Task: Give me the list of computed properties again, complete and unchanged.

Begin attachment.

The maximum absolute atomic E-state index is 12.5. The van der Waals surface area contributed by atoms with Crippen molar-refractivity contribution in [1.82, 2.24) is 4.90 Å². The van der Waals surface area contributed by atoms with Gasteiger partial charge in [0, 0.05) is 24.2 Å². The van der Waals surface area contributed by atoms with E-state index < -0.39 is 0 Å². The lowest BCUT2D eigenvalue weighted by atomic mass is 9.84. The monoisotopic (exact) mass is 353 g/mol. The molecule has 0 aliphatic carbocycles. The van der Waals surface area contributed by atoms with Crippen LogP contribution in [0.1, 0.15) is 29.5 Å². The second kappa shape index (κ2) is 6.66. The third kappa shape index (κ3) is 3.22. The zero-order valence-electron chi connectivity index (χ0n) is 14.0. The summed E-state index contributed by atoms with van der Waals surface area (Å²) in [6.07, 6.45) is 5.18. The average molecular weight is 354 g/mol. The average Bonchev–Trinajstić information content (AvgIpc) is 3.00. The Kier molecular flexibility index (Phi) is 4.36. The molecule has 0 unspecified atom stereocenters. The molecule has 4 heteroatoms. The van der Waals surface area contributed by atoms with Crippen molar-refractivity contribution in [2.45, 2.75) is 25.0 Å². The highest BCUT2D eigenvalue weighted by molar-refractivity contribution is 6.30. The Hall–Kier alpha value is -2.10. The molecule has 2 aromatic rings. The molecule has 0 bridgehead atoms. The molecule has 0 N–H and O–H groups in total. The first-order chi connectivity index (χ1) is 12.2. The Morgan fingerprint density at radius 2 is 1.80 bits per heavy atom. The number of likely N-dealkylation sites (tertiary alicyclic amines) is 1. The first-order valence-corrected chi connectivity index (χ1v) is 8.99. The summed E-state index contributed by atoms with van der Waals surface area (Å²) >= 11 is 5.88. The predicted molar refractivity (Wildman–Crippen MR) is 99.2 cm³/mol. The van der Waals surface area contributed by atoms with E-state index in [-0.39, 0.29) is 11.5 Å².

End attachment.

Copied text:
The maximum absolute atomic E-state index is 12.5. The van der Waals surface area contributed by atoms with Crippen molar-refractivity contribution in [1.82, 2.24) is 4.90 Å². The van der Waals surface area contributed by atoms with Gasteiger partial charge in [0, 0.05) is 24.2 Å². The van der Waals surface area contributed by atoms with E-state index < -0.39 is 0 Å². The lowest BCUT2D eigenvalue weighted by atomic mass is 9.84. The monoisotopic (exact) mass is 353 g/mol. The molecule has 0 aliphatic carbocycles. The van der Waals surface area contributed by atoms with Crippen LogP contribution in [0.1, 0.15) is 29.5 Å². The second kappa shape index (κ2) is 6.66. The third kappa shape index (κ3) is 3.22. The zero-order valence-electron chi connectivity index (χ0n) is 14.0. The summed E-state index contributed by atoms with van der Waals surface area (Å²) in [6.07, 6.45) is 5.18. The average molecular weight is 354 g/mol. The average Bonchev–Trinajstić information content (AvgIpc) is 3.00. The Kier molecular flexibility index (Phi) is 4.36. The molecule has 0 unspecified atom stereocenters. The molecule has 4 heteroatoms. The van der Waals surface area contributed by atoms with Crippen molar-refractivity contribution in [2.45, 2.75) is 25.0 Å². The highest BCUT2D eigenvalue weighted by molar-refractivity contribution is 6.30. The Hall–Kier alpha value is -2.10. The molecule has 2 aromatic rings. The molecule has 0 bridgehead atoms. The molecule has 0 N–H and O–H groups in total. The first-order chi connectivity index (χ1) is 12.2. The Morgan fingerprint density at radius 2 is 1.80 bits per heavy atom. The number of likely N-dealkylation sites (tertiary alicyclic amines) is 1. The first-order valence-corrected chi connectivity index (χ1v) is 8.99. The summed E-state index contributed by atoms with van der Waals surface area (Å²) >= 11 is 5.88. The predicted molar refractivity (Wildman–Crippen MR) is 99.2 cm³/mol. The van der Waals surface area contributed by atoms with E-state index in [-0.39, 0.29) is 11.5 Å².